If you’re looking for a single-player campaign in an FPS, you can skip this review: Isonzo does not include any story modesand the only option to play alone is to simply clash with bots controlled by artificial intelligence.

The heart of the game is therefore the multiplayer, with his only mode available: it is basically an objective mode, in which we will have to defend or conquer positions in six different maps.

We will be able to choose the faction to be part of at the beginning of the game.

Surely the variety of options is not the game’s strong point: from the start, this point made us turn up our noses a bit, but we went on to try to understand how well the game is able to stand up based on only one type of confrontation. After all, there are some titles that do, so all is not lost.

The game basically it is quite simple, what you would expect from any FPS, without any particular frills. As we told you, Isonzo aim for realismso don’t expect to have particularly fancy weapons or unlikely kill rewards. In battle, it will be you and your weapons. And your companions, of course.

The movement of the character reflects the choice of the developers: you will be rather slowyour movements will be cumbersome. It might be hard to get used to for those from other experiences, but this control system forces you to a more reasoned approach to the battlefieldbecause you can’t just run through the bullets hoping to get away with it.

Even because death comes fast enough; just as if you were on a real battlefield, a single well-placed shot could be enough to knock you to the ground, with no possibility of appeal. Of course, there will also be times when you will be injured and your health will regenerate, but this is one of the few licenses that Isonzo will grant you.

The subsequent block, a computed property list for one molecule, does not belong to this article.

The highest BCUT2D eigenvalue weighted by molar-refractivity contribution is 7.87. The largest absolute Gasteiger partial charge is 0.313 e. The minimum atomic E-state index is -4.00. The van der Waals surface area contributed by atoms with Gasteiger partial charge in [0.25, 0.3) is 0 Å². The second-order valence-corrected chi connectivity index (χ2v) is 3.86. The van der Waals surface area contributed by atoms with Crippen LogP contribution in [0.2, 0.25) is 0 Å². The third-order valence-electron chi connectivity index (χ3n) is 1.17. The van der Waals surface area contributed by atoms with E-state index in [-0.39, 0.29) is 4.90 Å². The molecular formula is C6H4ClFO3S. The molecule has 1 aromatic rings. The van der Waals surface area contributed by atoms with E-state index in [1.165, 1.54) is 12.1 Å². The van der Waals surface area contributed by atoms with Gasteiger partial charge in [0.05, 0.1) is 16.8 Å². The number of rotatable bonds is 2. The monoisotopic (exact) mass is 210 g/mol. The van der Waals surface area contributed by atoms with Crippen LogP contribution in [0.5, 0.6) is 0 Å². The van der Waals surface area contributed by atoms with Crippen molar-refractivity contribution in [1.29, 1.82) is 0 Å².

Even when you are shooting you will have to be extremely careful: the reloading of the shots is slow, so any projectile you explode could also be the last, should you miss the target and unfortunately reveal your position.

There are several roles available, each with its own peculiarities.

During the fight, in addition to choosing the faction to side with, you can also choose the role to play. Your paraphernalia will change accordingly, and so will your abilities. We are not talking about fictitious bonuses to your characteristics, but about actions well placed in the historical context.

For example, the engineer can place sandbags or machine guns on the field, while the officer can signal enemy settlement areas and then call in air reinforcements – and so on.

Depending on the choice you make, therefore, you will have a slightly different role to play on the battlefield. If this is removed, however, the team’s goal will always be the same: to defend or conquer positions.

As we have told you, therefore, Isonzo is a ‘slower experience compared to other FPS on the market, while essentially sharing a gameplay identical to that of other titles. However, in addition to the rhythm, another element of distinction lies in the design of the maps.